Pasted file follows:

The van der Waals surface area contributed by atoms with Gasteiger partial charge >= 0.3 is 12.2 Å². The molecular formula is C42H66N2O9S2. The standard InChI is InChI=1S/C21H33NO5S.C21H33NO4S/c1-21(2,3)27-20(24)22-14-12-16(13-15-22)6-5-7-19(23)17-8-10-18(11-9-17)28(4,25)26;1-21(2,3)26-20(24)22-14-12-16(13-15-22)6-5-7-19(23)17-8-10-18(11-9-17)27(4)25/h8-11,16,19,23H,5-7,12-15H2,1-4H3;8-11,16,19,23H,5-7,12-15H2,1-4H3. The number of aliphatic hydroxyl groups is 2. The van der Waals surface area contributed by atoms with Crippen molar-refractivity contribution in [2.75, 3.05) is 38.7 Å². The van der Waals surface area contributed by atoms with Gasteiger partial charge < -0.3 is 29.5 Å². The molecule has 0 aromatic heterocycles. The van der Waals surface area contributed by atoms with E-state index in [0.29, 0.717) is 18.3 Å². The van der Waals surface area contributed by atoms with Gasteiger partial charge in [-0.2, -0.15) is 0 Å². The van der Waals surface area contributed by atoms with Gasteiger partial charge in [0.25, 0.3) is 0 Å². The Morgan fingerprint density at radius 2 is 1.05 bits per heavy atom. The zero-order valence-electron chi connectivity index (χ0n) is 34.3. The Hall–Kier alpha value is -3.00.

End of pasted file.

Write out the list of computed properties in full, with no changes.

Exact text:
The van der Waals surface area contributed by atoms with Gasteiger partial charge >= 0.3 is 12.2 Å². The molecular formula is C42H66N2O9S2. The standard InChI is InChI=1S/C21H33NO5S.C21H33NO4S/c1-21(2,3)27-20(24)22-14-12-16(13-15-22)6-5-7-19(23)17-8-10-18(11-9-17)28(4,25)26;1-21(2,3)26-20(24)22-14-12-16(13-15-22)6-5-7-19(23)17-8-10-18(11-9-17)27(4)25/h8-11,16,19,23H,5-7,12-15H2,1-4H3;8-11,16,19,23H,5-7,12-15H2,1-4H3. The number of aliphatic hydroxyl groups is 2. The van der Waals surface area contributed by atoms with Crippen molar-refractivity contribution in [2.75, 3.05) is 38.7 Å². The van der Waals surface area contributed by atoms with Gasteiger partial charge < -0.3 is 29.5 Å². The molecule has 0 aromatic heterocycles. The van der Waals surface area contributed by atoms with E-state index in [0.29, 0.717) is 18.3 Å². The van der Waals surface area contributed by atoms with Gasteiger partial charge in [-0.2, -0.15) is 0 Å². The van der Waals surface area contributed by atoms with Gasteiger partial charge in [0.25, 0.3) is 0 Å². The Morgan fingerprint density at radius 2 is 1.05 bits per heavy atom. The zero-order valence-electron chi connectivity index (χ0n) is 34.3. The Hall–Kier alpha value is -3.00.